Community Development Credit Unions have long been working for racial justice and innovating in economic justice. Part of the larger community development finance institution (CDFI) movement, these institutions are today boldly lending to undocumented immigrants, fighting predatory lending, preserving historic Black and farmworker CUs, financing worker coops and land trusts, and building partnerships to fund the new economy. Part history lesson, part show and tell, and part participatory debate, three practitioners from the field lead a session to engage participants in how they might access, build, challenge and partner with CDFIs in their own geographies to sustain the new economy.
How can we assure that the material resources and tools are available to communities to meet their needs and elevate the quality of life? This panel explores the movement to create democratic sources of financing to enable communities to build a democratic, just and sustainable economy. Leaders discuss the role of finance, fundamentals of non-extractive finance, and principles being used to develop a financial cooperative nationally, in close connection to grassroots front-line communities.The panel will use concrete examples of existing models.
View the recordings of these online discussions, organized by Local Futures, which address key issues in the debate around economic globalization and localization - from food and energy to education, trade, and the role of activists. Guests include Bill McKibben, Charles Eisenstein, Richard Heinberg, Manish Jain, Michael Shuman, and more.
Want to understand the alternatives to business as usual? We know the current system does exactly what it was designed to do: line corporate pockets at the expense of real people’s health and livelihoods, destroying the environment while fueling the war machine. But we also know that another world is possible. Many models for radically different, sustainable, inclusive and democratic societies exist and this CommonBound workshop features a few of their proponents to present their ideas, debate the options and answer questions about what a better world looks like in detail.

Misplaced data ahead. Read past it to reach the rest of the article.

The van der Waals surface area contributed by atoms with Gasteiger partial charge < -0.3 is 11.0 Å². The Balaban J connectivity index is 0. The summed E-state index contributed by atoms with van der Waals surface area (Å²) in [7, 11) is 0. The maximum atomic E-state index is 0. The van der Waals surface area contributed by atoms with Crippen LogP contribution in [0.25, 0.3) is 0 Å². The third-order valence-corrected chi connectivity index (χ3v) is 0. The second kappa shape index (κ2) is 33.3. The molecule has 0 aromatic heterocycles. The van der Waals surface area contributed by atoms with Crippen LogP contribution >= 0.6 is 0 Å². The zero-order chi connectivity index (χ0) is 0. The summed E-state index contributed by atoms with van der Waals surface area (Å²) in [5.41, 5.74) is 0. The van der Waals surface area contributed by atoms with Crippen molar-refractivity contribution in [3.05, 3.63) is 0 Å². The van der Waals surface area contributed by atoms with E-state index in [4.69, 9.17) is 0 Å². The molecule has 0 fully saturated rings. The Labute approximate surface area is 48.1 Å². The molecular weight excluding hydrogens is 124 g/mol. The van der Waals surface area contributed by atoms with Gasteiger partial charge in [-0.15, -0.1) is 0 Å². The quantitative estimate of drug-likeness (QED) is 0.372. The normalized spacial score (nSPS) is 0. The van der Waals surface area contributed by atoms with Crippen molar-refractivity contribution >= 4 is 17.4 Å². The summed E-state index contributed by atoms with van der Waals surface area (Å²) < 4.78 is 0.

Cities should align their procurement practices with policy goals to encourage community wealth-building while creating high-quality jobs for local residents. This CommonBound 2016 Panel features organizers and local government leaders applying these principles.
The new economy is rich in experiments and examples, but can these various efforts actually build up to challenge, displace, and ultimately replace our current economic system? Three panelists explore ambitious yet pragmatic strategies over the long term for our organizing, activism, and institutional development. Clear, articulated theories of change can better guide the movement to boldly transform corporate capitalism and create a just and sustainable future.
For too long public policy has rigged the market to favor big corporations, undermining small, locally owned businesses, especially those launched by women and people of color. Now local businesses and activists across the country are working to change the rules to instead support community enterprises. In this CommonBound 2016 workshop leaders of these efforts look at how cities and states can expand financing for local businesses, keep commercial space affordable, end corporate subsidies, better support entrepreneurs of color, and more.
This plenary panel from CommonBound 2016 features leaders in Buffalo, NY's vibrant New Economy Movement discussing their work and vision for a just and sustainable city.
As the online "sharing economy" devolves into poor labor conditions and monopolistic practices, the concept of "platform cooperativism" offers a hopeful vision for a more democratic online economy. This new wave of entrepreneurs, investors, and business developers are merging offline cooperative economics with the Internet in creative ways. In this CommonBound 2016 workshop, leaders discuss how far this emergent movement has come, and explore some of the challenges it faces in the struggle for the future of the online platforms we increasingly depend on.
Outside of the US, there are a number of powerful examples of new economies at scale. This CommonBound 2016 plenary panel looks at a few of those international stories as we explore what economic democracy can look like at the level of a city, state, region, nation — and world. From Italy and Quebec to Cuba and El Salvador.